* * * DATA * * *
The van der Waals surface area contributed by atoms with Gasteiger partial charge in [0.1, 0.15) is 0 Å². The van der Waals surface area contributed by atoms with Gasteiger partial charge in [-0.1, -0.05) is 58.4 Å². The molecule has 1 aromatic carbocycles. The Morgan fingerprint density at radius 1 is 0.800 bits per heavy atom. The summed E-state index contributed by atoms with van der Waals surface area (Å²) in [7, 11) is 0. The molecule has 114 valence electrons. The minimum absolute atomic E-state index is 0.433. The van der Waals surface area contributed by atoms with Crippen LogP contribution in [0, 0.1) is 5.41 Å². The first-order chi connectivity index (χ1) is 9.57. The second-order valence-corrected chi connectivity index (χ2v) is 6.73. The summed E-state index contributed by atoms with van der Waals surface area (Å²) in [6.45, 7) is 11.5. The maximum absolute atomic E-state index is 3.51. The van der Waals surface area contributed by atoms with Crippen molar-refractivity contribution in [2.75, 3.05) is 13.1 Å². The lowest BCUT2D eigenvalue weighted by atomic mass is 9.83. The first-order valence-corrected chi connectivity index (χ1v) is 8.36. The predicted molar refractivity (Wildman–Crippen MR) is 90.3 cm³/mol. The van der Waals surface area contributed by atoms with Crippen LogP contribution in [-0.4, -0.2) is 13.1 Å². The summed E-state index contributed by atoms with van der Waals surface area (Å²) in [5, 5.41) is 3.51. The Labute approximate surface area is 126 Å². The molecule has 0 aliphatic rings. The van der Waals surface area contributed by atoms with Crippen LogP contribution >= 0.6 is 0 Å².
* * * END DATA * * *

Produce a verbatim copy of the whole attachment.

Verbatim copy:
The van der Waals surface area contributed by atoms with Gasteiger partial charge in [0.1, 0.15) is 0 Å². The van der Waals surface area contributed by atoms with Gasteiger partial charge in [-0.1, -0.05) is 58.4 Å². The molecule has 1 aromatic carbocycles. The Morgan fingerprint density at radius 1 is 0.800 bits per heavy atom. The summed E-state index contributed by atoms with van der Waals surface area (Å²) in [7, 11) is 0. The molecule has 114 valence electrons. The minimum absolute atomic E-state index is 0.433. The van der Waals surface area contributed by atoms with Crippen LogP contribution in [0, 0.1) is 5.41 Å². The first-order chi connectivity index (χ1) is 9.57. The second-order valence-corrected chi connectivity index (χ2v) is 6.73. The summed E-state index contributed by atoms with van der Waals surface area (Å²) in [6.45, 7) is 11.5. The maximum absolute atomic E-state index is 3.51. The van der Waals surface area contributed by atoms with Crippen molar-refractivity contribution in [2.75, 3.05) is 13.1 Å². The lowest BCUT2D eigenvalue weighted by atomic mass is 9.83. The first-order valence-corrected chi connectivity index (χ1v) is 8.36. The predicted molar refractivity (Wildman–Crippen MR) is 90.3 cm³/mol. The van der Waals surface area contributed by atoms with Crippen LogP contribution in [-0.4, -0.2) is 13.1 Å². The summed E-state index contributed by atoms with van der Waals surface area (Å²) in [5, 5.41) is 3.51. The Labute approximate surface area is 126 Å². The molecule has 0 aliphatic rings. The van der Waals surface area contributed by atoms with Crippen LogP contribution >= 0.6 is 0 Å².